18. If you’re ready, quit your current job. If everything looks good, pull the trigger and invest yourself full-time in your enterprise. Don’t want to deal with that pressure? Decide how much time you are willing to give to each job. I still have a full time office job that I LOVE.
  19. Seek resources and aid. Join a small-business development center and find local resources to help you succeed. I’m a member of the National Association of Professional Women!
  20. Scout for potential clients. Keep your eyes peeled for individuals and businesses that might buy from you, and the earlier the better. Try to get at least one client before investing a dime. I started with friends and family. I gave my services for free, to build a portfolio. This made me look much more professional when it came to getting my first few clients.
  21. Register your business name. It’s a simple step, but a necessary one. Can’t decide on a name? There are a lot of really fun generators out there!
  22. Get a tax ID. Don’t forget about your tax responsibilities.
  23. File for state and local taxes. Don’t neglect this financial step.
  24. Obtain any necessary permits or licenses. Your business may require additional legal registrations.
  25. Establish a unique brand. Find out what makes your business unique, and develop a brand around it. Need help with branding? Get in touch by requesting a quote from me!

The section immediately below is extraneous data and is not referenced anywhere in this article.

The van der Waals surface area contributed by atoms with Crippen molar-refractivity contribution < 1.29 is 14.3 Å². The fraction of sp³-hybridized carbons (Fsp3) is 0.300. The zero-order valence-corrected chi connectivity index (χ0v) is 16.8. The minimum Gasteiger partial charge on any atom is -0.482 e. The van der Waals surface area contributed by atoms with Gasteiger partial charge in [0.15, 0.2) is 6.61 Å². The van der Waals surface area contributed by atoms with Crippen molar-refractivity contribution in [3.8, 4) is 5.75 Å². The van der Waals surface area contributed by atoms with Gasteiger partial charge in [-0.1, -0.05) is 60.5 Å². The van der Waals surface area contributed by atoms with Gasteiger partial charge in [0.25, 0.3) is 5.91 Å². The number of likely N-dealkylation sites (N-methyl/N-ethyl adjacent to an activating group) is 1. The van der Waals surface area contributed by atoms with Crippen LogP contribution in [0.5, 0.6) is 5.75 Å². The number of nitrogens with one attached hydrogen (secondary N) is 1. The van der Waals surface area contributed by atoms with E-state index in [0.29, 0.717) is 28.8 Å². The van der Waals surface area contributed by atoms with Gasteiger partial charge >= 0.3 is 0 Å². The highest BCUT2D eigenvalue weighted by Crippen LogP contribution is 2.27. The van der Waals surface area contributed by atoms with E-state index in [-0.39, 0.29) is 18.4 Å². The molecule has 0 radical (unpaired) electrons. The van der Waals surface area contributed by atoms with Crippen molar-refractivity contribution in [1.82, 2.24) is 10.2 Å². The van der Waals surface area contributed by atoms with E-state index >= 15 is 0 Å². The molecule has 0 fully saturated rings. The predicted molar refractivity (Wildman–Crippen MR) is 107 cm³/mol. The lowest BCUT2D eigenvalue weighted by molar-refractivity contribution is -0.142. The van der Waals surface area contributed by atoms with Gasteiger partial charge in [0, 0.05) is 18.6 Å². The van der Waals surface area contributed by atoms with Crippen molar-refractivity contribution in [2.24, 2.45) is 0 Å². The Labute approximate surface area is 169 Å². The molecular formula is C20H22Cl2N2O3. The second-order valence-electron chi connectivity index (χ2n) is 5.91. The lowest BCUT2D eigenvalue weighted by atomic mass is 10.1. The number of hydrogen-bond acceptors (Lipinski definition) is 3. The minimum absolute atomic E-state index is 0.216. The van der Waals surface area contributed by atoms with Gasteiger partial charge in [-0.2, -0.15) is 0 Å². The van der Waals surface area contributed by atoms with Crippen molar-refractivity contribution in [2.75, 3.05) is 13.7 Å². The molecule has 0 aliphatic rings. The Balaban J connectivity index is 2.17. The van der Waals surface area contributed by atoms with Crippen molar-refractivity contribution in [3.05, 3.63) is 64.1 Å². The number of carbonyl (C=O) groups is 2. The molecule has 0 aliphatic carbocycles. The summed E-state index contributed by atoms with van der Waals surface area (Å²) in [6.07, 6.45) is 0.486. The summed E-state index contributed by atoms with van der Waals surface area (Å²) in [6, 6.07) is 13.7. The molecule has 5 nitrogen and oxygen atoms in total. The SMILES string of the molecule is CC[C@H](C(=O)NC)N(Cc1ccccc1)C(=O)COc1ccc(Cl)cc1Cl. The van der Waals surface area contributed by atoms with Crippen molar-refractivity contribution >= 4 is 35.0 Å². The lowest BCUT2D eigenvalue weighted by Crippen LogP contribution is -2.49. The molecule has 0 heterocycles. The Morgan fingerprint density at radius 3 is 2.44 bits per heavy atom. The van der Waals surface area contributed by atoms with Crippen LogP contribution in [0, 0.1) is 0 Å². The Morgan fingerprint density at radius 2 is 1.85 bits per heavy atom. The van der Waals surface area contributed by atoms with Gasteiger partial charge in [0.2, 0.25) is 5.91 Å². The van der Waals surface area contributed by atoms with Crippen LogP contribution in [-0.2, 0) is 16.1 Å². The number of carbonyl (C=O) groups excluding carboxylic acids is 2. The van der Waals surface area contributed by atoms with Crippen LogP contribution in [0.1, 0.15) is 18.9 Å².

26. Establish key vendors and partners. Find contractors, vendors and suppliers to help your business succeed. For example, I have a photographer on my list of vendors for clients who need new head shots.
  27. Start selling. Go out and sell the heck out of your products.
  28. Launch a website. As soon as you can, establish an online presence.
  29. Outline and begin a digital marketing campaign. Digital marketing is cheap, easy, and effective. SEO, content marketing, and social media are good places to start.
  30. Network everywhere you go. Make it a point to meet people. You never know who could be a new client or employee.
  31. Find at least one dependable, long-term client. Prioritize getting at least one surefire long-term client.
  32. Use promotions and discounts to attract new customers. Profitability is not as important as recognition in your early stages. You should also look into getting a loyalty card! They do wonders for your business. For example, every referral a customer gives, gets them 2 weeks of free social media management!
  33. Learn from customer feedback and launch a second iteration of your products or services. Make tweaks to your offerings. I make sure to listen to my clients, especially after a project is complete. No one gets it perfect in the beginning.
  34. Tweak your operations to become more efficient. No operation plan is perfect. Find ways to improve yours.
  35. Ensure your cash flow remains positive, with proper safety measures. Cash can kill an otherwise profitable business. Don’t neglect it. Stick to your budget, and when you business takes a dip, refrain from over spending.
  36. Evaluate your progress thus far, and adjust your business plan. Determine where you are in contrast to where you thought you’d be, and think about what expectations you had that were wrong. Revisit your business plan and adjust it to reflect your current situation and understandings.